A major victory just nine months after knee surgery would cement his reputation as perhaps the world's greatest professional athlete.

A major victory nine months after he won last year's U.S. Open in limping, dramatic fashion would cement his legend.

A major victory in a year in which all four major tournaments are being played on Tiger-friendly courses could be the first step toward a legendary Grand Slam.

And, oh yeah, the completion of that Grand Slam would give him 18 major victories, tying him with Jack Nicklaus for what was once considered one of sports' unbreakable records.

All this, and he's ready. Man, is he ready. If you don't think he's been pointing toward this Masters since he first felt his knees' bloody stitches and searing pain, just listen to him answer the two most important questions during his news conference this week.

Do you expect to win?

"Always."

That's it?

"Sorry."

Further explanation, we're assuming, will commence today.

Masters at a glance Facts and figures for the 73rd Masters, which begins today at Augusta National Golf Club.Defending champion: Trevor Immelman.Purse: To be determined ($7.5 million in 2008). Bonus: One green jacket.Who's here: A total of 96 players, including three teenagers and 73-year-old Gary Player, who is playing in his 52nd and last Masters.Tiger trail: Tiger Woods, who last won a green jacket in 2005, has never gone more than three years without winning the Masters since he won his first green jacket in 1997.Greg's back: Greg Norman is here for the first time since 2002 after qualifying with a top finish at last year's British Open.Try for three: Padraig Harrington won the last two majors when Woods (knee) was out. Harrington hopes to join Woods and Ben Hogan as the only men to win three straight majors in the modern era.Notable: Not much was done to change Augusta National this year, and Masters chairman Billy Payne said he hoped a return to good weather would bring a return to the back-nine roars on the weekend.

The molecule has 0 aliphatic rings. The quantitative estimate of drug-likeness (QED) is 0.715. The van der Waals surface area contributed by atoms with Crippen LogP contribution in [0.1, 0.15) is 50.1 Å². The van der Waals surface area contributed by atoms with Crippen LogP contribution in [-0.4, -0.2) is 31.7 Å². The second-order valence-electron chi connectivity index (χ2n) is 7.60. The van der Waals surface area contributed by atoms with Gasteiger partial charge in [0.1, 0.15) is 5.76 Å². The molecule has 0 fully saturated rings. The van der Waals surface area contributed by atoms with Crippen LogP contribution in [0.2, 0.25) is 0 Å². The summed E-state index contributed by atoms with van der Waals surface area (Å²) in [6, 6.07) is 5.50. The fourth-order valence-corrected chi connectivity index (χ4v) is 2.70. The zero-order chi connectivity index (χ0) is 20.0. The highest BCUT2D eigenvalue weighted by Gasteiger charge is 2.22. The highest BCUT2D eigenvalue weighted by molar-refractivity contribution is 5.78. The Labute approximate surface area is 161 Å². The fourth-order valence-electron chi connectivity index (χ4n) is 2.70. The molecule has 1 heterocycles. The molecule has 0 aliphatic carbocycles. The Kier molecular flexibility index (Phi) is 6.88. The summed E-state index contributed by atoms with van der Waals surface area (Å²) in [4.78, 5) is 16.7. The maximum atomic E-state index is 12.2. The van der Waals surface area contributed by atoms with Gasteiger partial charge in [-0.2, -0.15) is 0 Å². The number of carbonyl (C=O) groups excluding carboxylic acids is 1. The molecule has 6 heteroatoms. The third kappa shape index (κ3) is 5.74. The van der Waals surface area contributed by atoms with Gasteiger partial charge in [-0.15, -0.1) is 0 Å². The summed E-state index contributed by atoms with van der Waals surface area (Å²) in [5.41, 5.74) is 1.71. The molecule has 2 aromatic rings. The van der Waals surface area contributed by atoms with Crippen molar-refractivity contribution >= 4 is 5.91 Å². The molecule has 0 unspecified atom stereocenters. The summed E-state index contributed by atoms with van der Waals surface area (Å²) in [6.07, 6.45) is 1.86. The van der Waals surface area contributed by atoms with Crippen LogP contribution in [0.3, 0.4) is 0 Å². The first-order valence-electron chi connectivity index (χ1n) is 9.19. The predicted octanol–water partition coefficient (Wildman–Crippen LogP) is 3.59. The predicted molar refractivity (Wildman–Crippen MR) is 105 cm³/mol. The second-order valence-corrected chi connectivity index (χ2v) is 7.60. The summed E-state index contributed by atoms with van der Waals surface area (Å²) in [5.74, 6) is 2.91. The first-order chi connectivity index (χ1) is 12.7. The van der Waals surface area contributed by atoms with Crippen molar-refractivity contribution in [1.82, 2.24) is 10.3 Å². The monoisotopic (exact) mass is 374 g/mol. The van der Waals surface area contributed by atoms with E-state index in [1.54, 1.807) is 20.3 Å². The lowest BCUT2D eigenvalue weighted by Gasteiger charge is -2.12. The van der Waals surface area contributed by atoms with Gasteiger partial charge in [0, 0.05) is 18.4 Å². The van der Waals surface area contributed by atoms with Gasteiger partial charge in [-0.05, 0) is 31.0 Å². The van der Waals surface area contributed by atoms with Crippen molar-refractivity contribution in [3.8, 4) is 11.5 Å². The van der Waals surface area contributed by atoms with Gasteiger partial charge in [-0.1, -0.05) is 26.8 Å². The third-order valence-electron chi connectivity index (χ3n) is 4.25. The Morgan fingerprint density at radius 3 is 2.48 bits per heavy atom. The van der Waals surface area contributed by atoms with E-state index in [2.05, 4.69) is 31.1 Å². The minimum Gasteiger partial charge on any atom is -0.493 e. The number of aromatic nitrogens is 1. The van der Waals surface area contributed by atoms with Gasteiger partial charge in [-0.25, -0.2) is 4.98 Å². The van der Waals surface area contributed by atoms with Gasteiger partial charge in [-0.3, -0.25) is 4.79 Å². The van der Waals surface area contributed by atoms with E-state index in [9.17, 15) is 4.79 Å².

The Masters WHEN: Today-Sunday.

WHERE: Augusta, Ga.

TV: ESPN, coverage at 4.